France votes no in EU referendum

Sunday, May 29, 2005

In a result predicted by polls, a 54.87% majority of French voters voted non in Sunday's European Constitution referendum. Of France's 42 million eligible voters, over 70% turned out at the 55 thousand polling stations across the country, which were open from 8:00 to 20:00 on Sunday (except in Paris and Lyon where voting finished at 22:00, and French oversea possessions and other polling centers in the Americas, which voted on Saturday in order not to have them vote when the results are already known). A 70% turnout is very large compared to Spain 42%.

The result comes as no surprise to European political commentators as opinion polls had consistently suggested that the "No" camp was on course for a strong victory. Indeed, the last opinion poll before the actual referendum suggested a 56% win for the "No" camp.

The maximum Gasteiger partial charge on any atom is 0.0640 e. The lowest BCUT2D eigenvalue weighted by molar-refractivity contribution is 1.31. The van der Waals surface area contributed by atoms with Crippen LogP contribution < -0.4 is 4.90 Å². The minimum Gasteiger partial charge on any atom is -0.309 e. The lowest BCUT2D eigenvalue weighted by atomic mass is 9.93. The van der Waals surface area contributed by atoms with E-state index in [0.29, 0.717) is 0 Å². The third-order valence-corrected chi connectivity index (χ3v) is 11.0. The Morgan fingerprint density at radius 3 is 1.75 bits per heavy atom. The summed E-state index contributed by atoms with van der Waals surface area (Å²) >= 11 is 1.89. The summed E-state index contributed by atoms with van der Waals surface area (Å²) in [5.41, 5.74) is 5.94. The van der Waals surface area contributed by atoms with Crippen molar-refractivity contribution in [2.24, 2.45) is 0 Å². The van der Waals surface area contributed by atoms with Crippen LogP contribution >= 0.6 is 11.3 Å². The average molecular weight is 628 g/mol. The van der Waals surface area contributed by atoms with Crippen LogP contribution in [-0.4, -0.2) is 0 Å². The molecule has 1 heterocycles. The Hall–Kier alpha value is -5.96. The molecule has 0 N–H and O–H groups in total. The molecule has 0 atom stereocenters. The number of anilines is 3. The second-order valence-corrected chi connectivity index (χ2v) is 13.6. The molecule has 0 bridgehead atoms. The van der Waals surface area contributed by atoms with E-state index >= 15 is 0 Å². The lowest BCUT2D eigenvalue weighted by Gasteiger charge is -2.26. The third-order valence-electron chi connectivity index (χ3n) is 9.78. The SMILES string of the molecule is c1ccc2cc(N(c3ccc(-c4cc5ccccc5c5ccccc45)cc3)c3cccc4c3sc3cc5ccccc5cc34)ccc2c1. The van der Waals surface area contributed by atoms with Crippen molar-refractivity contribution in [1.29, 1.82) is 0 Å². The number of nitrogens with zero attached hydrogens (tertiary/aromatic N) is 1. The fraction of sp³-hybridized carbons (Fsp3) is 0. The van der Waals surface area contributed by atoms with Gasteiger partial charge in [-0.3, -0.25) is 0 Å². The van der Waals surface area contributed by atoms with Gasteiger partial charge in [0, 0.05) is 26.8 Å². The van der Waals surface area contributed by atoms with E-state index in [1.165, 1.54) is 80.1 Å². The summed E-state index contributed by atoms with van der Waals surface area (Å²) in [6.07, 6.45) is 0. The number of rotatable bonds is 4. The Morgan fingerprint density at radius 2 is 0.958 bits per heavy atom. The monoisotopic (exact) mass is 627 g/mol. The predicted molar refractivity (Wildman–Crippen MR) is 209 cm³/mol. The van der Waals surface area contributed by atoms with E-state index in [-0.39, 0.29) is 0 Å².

The treaty was supported by all 3 major political parties (center-left PS, center-right UMP, center-right UDF), though a significant minority of the PS, and some in the UMP, chose to oppose it. It was opposed by the French Communist Party, as well as Trotskyite movements such as the Revolutionary Communist League, other far-left movements such as the Party of the Workers, parts of the Socialist party, parts of The Greens some members of UMP, and the nationalist National Front.

According to polls, the vast majority of blue collar workers, farmers and other categories threatened by globalization and international concurrence voted against the treaty. The urban, better educated or richer population voted in favor.